The Centre has had a significant impact on calf rearing practices and has already gained much credibility from rural organisations and educational institutions alike. In specific terms it has enhanced employment outcomes and business opportunities for new and existing calf rearers while providing regional economic benefits. A potential $5,000 in life-span production per animal was realised, and mortality and morbidity rates have been reduced.

At a personal level, Sharyn believes the Award and the skills and recognition she has gained from it, to be one of the pivotal and turning points in her life, and has enabled her to achieve her driving ambition and long term vision, for the Australian Calf Rearing Centre.

2001 Queensland Winner - Dianne Gresham

Web Ahead

Di Gresham is a dairy farmer, who in partnership with her husband and family operates a 400 cow dairy farm, outside Gympie, on Queensland’s Sunshine Coast. At the time of the Award she was also very active within the industry off farm, and was Queensland Dairy Farmers Wide Bay Burnett branch Vice-Chair and the Subtropical Dairy Group Regional Vice-Chair and a member of the Queensland Rural Women’s Network BridgIT Project Management Committee and Australian Women in Agriculture National Conference Organising Committee.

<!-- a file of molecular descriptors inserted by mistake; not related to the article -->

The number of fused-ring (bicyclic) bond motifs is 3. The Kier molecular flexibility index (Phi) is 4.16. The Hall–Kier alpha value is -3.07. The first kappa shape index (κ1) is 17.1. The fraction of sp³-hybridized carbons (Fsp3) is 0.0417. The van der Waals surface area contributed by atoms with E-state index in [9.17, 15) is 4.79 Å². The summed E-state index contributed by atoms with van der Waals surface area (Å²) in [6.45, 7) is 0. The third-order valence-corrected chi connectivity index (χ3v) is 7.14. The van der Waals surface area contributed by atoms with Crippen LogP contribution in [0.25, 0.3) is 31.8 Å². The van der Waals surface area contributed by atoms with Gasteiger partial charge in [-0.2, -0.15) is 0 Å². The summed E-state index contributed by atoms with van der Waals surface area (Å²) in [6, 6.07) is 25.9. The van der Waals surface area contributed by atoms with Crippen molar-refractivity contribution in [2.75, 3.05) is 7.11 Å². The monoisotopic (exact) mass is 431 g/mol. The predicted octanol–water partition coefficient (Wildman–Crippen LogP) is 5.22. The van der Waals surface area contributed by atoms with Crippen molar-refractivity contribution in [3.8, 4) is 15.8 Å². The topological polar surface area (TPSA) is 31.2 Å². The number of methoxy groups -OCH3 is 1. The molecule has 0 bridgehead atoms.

Di’s vision was for a producer targeted dairy specific website that catered to the needs of dairy farmers, providing a complete source of extension and research content, coupled with a regularly changing user interface.

The Internet, Di believed, would markedly enhance the operation of rural businesses, through access to information and products that otherwise may have been non-existent or difficult to obtain and while the number of websites catering to agriculture and to the dairy industry had increased markedly, she believed farmers were left somewhat daunted at the volume of information, with many sites often lacking in regular content updates, consistency of content, ease of usability and poor maintenance. The major objectives of her proposed activity included:

  • To complete web program technical skills training.